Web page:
A paper released this week by the University of Hawaii Economic Research Organization suggests that Hawaii tourism could take years to recover from the COVID-19 pandemic — if it does at all.
The paper, titled “The Future of Travel and Tourism After the COVID-19 Pandemic And Implications for Hawaii,” draws comparisons between the nationwide impacts to the tourism industry caused by the pandemic and 9/11, pointing out that, even in 2017, a poll showed that 32% of Americans were still fearful of air travel because of memories of the 2001 terrorist attacks.
With the economic impacts and death toll of the pandemic far exceeding those of 9/11, the paper’s authors — economists Paul Brewbaker, Frank Haas and James Mak — suggest that the travel industry will take commensurately longer to rebound, and longer still in a remote place like Hawaii.
“Health experts warn that COVID-19 may be with us for years,” the paper states. “Because Hawaii is already an expensive place to visit, making some of the current health protocols permanent will render a Hawaii vacation even more expensive. … That doesn’t include the expected rise in travel costs associated with measures to address climate change that might be added on top of that.”
The paper notes that according to data from the U.S. Department of Transportation, the number of U.S. domestic air passengers has gradually begun improving after falling in April by nearly 96% compared to 2019. The same has not happened with Hawaii air passengers, which are still more than 90% fewer than they were last year.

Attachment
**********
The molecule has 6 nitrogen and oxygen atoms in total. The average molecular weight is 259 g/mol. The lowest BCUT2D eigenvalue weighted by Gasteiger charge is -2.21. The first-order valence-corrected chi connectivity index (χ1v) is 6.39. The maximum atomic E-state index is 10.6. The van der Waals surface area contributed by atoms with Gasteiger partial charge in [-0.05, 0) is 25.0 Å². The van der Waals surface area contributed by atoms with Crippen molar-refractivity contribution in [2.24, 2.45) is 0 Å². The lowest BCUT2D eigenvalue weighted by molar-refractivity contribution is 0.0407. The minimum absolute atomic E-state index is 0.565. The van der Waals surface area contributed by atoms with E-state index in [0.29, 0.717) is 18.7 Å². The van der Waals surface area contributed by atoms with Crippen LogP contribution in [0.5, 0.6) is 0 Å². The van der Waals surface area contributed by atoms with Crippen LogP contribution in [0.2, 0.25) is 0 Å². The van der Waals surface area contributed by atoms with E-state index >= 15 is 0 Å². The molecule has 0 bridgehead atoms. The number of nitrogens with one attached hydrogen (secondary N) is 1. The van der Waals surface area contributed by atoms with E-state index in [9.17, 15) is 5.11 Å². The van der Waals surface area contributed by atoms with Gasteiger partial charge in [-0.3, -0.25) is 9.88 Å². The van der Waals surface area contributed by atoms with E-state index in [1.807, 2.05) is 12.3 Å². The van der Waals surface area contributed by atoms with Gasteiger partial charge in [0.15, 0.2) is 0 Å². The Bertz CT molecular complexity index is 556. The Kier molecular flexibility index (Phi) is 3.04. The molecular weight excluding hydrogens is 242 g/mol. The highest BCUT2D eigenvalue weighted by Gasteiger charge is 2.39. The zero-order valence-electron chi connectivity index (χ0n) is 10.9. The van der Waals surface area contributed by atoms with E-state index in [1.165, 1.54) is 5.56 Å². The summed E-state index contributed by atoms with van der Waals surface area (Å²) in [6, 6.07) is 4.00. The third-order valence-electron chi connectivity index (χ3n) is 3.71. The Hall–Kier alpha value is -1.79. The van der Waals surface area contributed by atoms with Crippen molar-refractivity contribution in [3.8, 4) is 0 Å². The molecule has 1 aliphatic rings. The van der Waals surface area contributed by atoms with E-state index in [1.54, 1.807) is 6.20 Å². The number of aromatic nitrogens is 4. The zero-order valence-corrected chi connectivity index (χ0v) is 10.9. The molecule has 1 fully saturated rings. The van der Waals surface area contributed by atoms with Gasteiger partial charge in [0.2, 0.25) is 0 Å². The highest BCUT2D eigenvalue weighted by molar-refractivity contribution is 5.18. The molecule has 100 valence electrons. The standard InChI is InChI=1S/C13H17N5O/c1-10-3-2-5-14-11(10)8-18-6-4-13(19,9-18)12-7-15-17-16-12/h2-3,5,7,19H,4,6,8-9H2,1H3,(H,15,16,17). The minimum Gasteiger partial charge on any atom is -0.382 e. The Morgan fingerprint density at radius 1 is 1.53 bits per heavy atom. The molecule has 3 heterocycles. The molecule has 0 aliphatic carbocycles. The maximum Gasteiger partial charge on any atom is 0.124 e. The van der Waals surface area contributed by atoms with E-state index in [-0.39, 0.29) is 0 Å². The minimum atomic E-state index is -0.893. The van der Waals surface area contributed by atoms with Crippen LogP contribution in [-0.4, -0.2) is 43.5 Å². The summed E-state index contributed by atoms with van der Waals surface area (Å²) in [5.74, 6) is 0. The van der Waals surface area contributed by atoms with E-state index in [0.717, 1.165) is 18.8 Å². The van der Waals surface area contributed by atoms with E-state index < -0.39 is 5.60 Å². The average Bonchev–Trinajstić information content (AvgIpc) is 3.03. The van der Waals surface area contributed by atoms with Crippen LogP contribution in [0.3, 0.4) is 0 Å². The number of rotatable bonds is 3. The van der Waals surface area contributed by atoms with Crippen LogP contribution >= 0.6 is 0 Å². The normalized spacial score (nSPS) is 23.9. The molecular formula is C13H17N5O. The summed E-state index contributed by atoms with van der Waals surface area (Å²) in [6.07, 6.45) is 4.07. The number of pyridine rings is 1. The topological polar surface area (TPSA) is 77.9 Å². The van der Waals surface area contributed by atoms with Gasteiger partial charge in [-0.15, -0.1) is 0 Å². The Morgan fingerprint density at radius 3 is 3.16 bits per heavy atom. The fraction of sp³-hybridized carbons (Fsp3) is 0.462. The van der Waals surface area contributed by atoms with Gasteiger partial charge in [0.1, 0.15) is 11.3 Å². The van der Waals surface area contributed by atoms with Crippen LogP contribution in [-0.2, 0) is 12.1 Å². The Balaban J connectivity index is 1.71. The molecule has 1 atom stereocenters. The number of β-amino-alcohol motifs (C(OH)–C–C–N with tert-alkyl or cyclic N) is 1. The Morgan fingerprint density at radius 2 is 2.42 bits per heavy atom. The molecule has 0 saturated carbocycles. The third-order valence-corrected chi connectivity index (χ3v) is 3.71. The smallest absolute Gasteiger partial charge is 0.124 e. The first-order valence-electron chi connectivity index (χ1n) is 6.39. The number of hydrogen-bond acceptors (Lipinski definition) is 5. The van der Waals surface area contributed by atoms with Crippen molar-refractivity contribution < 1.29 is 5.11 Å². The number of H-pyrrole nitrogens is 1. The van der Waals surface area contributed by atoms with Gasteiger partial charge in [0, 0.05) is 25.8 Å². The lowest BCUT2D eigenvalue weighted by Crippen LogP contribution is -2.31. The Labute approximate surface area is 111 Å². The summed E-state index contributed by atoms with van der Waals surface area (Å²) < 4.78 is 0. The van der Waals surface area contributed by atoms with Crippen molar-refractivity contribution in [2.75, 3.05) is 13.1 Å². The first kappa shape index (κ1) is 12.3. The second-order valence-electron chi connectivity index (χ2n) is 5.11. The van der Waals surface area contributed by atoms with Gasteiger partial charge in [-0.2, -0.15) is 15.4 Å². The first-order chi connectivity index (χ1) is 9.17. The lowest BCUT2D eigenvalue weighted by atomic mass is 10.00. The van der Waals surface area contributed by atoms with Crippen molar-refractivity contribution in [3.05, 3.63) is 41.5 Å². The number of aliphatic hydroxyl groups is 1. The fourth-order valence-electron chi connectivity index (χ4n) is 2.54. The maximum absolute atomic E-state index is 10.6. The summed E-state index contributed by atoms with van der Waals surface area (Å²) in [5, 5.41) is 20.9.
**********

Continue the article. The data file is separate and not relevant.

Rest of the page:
Most of the visitors who have arrived in the state are not typical tourists, either, the paper notes: “They tend to be younger, traveling in smaller parties, stay much longer, are frequent visitors, and a large percentage of them are visiting friends and relatives.”
However, the paper also suggests that a decline in Hawaii tourism was already expected to occur in the next few decades, and that the current collapse of the travel industry is an opportunity for the state to rethink its tourism strategy and diversify the economy.
“The rush to employ technology in travel and tourism spurred on by the pandemic is both a plus and a minus,” the paper reads. “Technological applications that improve efficiency is a plus. On the minus side, as capital and technology replace labor, one wonders how the tourism experience will be forever altered. What does the ‘Aloha spirit’ mean when visitors are increasingly served by robots, and artificial intelligence replaces human interaction?”
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